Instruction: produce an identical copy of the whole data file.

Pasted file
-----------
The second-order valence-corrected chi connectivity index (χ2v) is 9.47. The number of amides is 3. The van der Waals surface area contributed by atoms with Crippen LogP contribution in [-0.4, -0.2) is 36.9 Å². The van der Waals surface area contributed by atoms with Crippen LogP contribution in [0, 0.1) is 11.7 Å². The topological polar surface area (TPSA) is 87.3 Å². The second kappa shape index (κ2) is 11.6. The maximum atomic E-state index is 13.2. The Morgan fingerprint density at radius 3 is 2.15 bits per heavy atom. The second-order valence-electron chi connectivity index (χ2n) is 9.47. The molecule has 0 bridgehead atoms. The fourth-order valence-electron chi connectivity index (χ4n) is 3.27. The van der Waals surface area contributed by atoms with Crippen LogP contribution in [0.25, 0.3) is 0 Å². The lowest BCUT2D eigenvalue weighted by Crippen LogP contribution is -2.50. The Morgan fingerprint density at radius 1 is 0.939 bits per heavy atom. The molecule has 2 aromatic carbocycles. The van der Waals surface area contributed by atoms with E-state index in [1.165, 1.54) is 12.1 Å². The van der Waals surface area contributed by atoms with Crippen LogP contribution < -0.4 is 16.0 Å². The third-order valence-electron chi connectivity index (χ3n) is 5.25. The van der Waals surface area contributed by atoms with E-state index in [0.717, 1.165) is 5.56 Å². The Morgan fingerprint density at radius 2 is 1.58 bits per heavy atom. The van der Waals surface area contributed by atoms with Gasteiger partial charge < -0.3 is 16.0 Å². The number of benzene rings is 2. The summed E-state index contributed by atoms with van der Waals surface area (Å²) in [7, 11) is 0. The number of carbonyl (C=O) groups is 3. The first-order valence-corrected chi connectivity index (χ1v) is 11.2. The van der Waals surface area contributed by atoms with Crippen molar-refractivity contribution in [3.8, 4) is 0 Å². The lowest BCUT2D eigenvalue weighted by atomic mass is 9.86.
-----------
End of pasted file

The second-order valence-corrected chi connectivity index (χ2v) is 9.47. The number of amides is 3. The van der Waals surface area contributed by atoms with Crippen LogP contribution in [-0.4, -0.2) is 36.9 Å². The van der Waals surface area contributed by atoms with Crippen LogP contribution in [0, 0.1) is 11.7 Å². The topological polar surface area (TPSA) is 87.3 Å². The second kappa shape index (κ2) is 11.6. The maximum atomic E-state index is 13.2. The Morgan fingerprint density at radius 3 is 2.15 bits per heavy atom. The second-order valence-electron chi connectivity index (χ2n) is 9.47. The molecule has 0 bridgehead atoms. The fourth-order valence-electron chi connectivity index (χ4n) is 3.27. The van der Waals surface area contributed by atoms with Crippen LogP contribution in [0.25, 0.3) is 0 Å². The lowest BCUT2D eigenvalue weighted by Crippen LogP contribution is -2.50. The Morgan fingerprint density at radius 1 is 0.939 bits per heavy atom. The molecule has 2 aromatic carbocycles. The van der Waals surface area contributed by atoms with E-state index in [1.165, 1.54) is 12.1 Å². The van der Waals surface area contributed by atoms with Crippen LogP contribution < -0.4 is 16.0 Å². The third-order valence-electron chi connectivity index (χ3n) is 5.25. The van der Waals surface area contributed by atoms with E-state index in [0.717, 1.165) is 5.56 Å². The Morgan fingerprint density at radius 2 is 1.58 bits per heavy atom. The van der Waals surface area contributed by atoms with Gasteiger partial charge < -0.3 is 16.0 Å². The number of benzene rings is 2. The summed E-state index contributed by atoms with van der Waals surface area (Å²) in [7, 11) is 0. The number of carbonyl (C=O) groups is 3. The first-order valence-corrected chi connectivity index (χ1v) is 11.2. The van der Waals surface area contributed by atoms with Crippen molar-refractivity contribution in [3.8, 4) is 0 Å². The lowest BCUT2D eigenvalue weighted by atomic mass is 9.86.